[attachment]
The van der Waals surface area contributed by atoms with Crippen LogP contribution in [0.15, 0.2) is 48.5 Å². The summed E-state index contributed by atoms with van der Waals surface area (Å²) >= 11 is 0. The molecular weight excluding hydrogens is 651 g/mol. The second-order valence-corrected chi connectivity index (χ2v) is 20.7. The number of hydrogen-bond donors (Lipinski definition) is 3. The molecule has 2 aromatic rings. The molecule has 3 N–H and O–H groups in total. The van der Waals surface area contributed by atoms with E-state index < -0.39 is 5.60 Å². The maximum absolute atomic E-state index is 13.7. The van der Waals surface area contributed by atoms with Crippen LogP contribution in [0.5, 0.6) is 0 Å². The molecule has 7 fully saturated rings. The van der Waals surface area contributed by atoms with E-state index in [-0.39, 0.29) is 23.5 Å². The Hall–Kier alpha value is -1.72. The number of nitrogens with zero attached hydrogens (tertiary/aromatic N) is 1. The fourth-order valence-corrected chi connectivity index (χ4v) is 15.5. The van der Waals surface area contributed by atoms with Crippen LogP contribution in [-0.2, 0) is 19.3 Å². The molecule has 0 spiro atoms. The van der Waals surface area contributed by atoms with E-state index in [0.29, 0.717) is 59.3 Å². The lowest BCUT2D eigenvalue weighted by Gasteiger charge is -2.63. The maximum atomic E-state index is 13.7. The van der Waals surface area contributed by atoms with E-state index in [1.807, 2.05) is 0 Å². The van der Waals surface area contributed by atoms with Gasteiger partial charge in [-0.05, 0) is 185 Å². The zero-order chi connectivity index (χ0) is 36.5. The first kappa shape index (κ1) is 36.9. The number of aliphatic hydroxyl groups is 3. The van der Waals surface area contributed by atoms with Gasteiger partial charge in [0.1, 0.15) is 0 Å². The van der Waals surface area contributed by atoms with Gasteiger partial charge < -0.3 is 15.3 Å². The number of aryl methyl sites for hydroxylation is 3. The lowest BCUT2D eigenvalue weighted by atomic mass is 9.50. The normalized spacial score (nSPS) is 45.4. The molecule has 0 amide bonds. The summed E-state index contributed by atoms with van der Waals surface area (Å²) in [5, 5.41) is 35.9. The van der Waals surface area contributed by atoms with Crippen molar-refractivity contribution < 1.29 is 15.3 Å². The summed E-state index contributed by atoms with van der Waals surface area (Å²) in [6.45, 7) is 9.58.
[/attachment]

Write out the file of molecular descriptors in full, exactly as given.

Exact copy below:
The van der Waals surface area contributed by atoms with Crippen LogP contribution in [0.15, 0.2) is 48.5 Å². The summed E-state index contributed by atoms with van der Waals surface area (Å²) >= 11 is 0. The molecular weight excluding hydrogens is 651 g/mol. The second-order valence-corrected chi connectivity index (χ2v) is 20.7. The number of hydrogen-bond donors (Lipinski definition) is 3. The molecule has 2 aromatic rings. The molecule has 3 N–H and O–H groups in total. The van der Waals surface area contributed by atoms with E-state index < -0.39 is 5.60 Å². The maximum absolute atomic E-state index is 13.7. The van der Waals surface area contributed by atoms with Crippen LogP contribution in [0.5, 0.6) is 0 Å². The molecule has 7 fully saturated rings. The van der Waals surface area contributed by atoms with E-state index in [-0.39, 0.29) is 23.5 Å². The Hall–Kier alpha value is -1.72. The number of nitrogens with zero attached hydrogens (tertiary/aromatic N) is 1. The fourth-order valence-corrected chi connectivity index (χ4v) is 15.5. The van der Waals surface area contributed by atoms with Crippen LogP contribution in [-0.2, 0) is 19.3 Å². The molecule has 0 spiro atoms. The van der Waals surface area contributed by atoms with E-state index in [0.29, 0.717) is 59.3 Å². The lowest BCUT2D eigenvalue weighted by Gasteiger charge is -2.63. The maximum atomic E-state index is 13.7. The van der Waals surface area contributed by atoms with E-state index in [1.807, 2.05) is 0 Å². The van der Waals surface area contributed by atoms with Gasteiger partial charge in [-0.05, 0) is 185 Å². The zero-order chi connectivity index (χ0) is 36.5. The first kappa shape index (κ1) is 36.9. The number of aliphatic hydroxyl groups is 3. The van der Waals surface area contributed by atoms with Gasteiger partial charge in [0.1, 0.15) is 0 Å². The van der Waals surface area contributed by atoms with Gasteiger partial charge < -0.3 is 15.3 Å². The number of aryl methyl sites for hydroxylation is 3. The lowest BCUT2D eigenvalue weighted by atomic mass is 9.50. The normalized spacial score (nSPS) is 45.4. The molecule has 0 amide bonds. The summed E-state index contributed by atoms with van der Waals surface area (Å²) in [5, 5.41) is 35.9. The van der Waals surface area contributed by atoms with Crippen molar-refractivity contribution < 1.29 is 15.3 Å². The summed E-state index contributed by atoms with van der Waals surface area (Å²) in [6.45, 7) is 9.58.